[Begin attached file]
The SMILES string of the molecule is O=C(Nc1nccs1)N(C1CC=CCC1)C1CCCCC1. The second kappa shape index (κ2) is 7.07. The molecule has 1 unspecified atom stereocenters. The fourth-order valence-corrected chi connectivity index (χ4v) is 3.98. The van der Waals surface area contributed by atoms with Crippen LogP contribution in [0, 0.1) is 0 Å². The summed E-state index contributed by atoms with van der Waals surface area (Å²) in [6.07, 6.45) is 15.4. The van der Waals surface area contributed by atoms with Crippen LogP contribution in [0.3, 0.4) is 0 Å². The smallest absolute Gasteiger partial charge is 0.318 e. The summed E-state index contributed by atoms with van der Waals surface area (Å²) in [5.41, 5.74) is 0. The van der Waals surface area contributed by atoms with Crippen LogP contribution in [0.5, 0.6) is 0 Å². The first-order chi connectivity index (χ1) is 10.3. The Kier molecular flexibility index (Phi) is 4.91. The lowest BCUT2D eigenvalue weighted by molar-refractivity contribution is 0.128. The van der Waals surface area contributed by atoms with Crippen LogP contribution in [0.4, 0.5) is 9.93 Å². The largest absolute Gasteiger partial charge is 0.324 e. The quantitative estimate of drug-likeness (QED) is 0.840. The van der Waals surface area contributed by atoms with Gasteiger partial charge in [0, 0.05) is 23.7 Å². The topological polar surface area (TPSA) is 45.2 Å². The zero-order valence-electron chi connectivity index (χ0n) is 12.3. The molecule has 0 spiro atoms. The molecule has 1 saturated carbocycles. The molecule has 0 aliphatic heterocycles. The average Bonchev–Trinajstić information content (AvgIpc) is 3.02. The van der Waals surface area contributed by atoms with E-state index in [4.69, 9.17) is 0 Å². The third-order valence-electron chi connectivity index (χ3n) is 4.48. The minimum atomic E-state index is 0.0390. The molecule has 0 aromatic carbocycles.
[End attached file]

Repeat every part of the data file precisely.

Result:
The SMILES string of the molecule is O=C(Nc1nccs1)N(C1CC=CCC1)C1CCCCC1. The second kappa shape index (κ2) is 7.07. The molecule has 1 unspecified atom stereocenters. The fourth-order valence-corrected chi connectivity index (χ4v) is 3.98. The van der Waals surface area contributed by atoms with Crippen LogP contribution in [0, 0.1) is 0 Å². The summed E-state index contributed by atoms with van der Waals surface area (Å²) in [6.07, 6.45) is 15.4. The van der Waals surface area contributed by atoms with Crippen LogP contribution in [0.3, 0.4) is 0 Å². The smallest absolute Gasteiger partial charge is 0.318 e. The summed E-state index contributed by atoms with van der Waals surface area (Å²) in [5.41, 5.74) is 0. The van der Waals surface area contributed by atoms with Crippen LogP contribution in [0.5, 0.6) is 0 Å². The first-order chi connectivity index (χ1) is 10.3. The Kier molecular flexibility index (Phi) is 4.91. The lowest BCUT2D eigenvalue weighted by molar-refractivity contribution is 0.128. The van der Waals surface area contributed by atoms with Crippen LogP contribution in [0.4, 0.5) is 9.93 Å². The largest absolute Gasteiger partial charge is 0.324 e. The quantitative estimate of drug-likeness (QED) is 0.840. The van der Waals surface area contributed by atoms with Gasteiger partial charge in [0, 0.05) is 23.7 Å². The topological polar surface area (TPSA) is 45.2 Å². The zero-order valence-electron chi connectivity index (χ0n) is 12.3. The molecule has 0 spiro atoms. The molecule has 1 saturated carbocycles. The molecule has 0 aliphatic heterocycles. The average Bonchev–Trinajstić information content (AvgIpc) is 3.02. The van der Waals surface area contributed by atoms with E-state index in [4.69, 9.17) is 0 Å². The third-order valence-electron chi connectivity index (χ3n) is 4.48. The minimum atomic E-state index is 0.0390. The molecule has 0 aromatic carbocycles.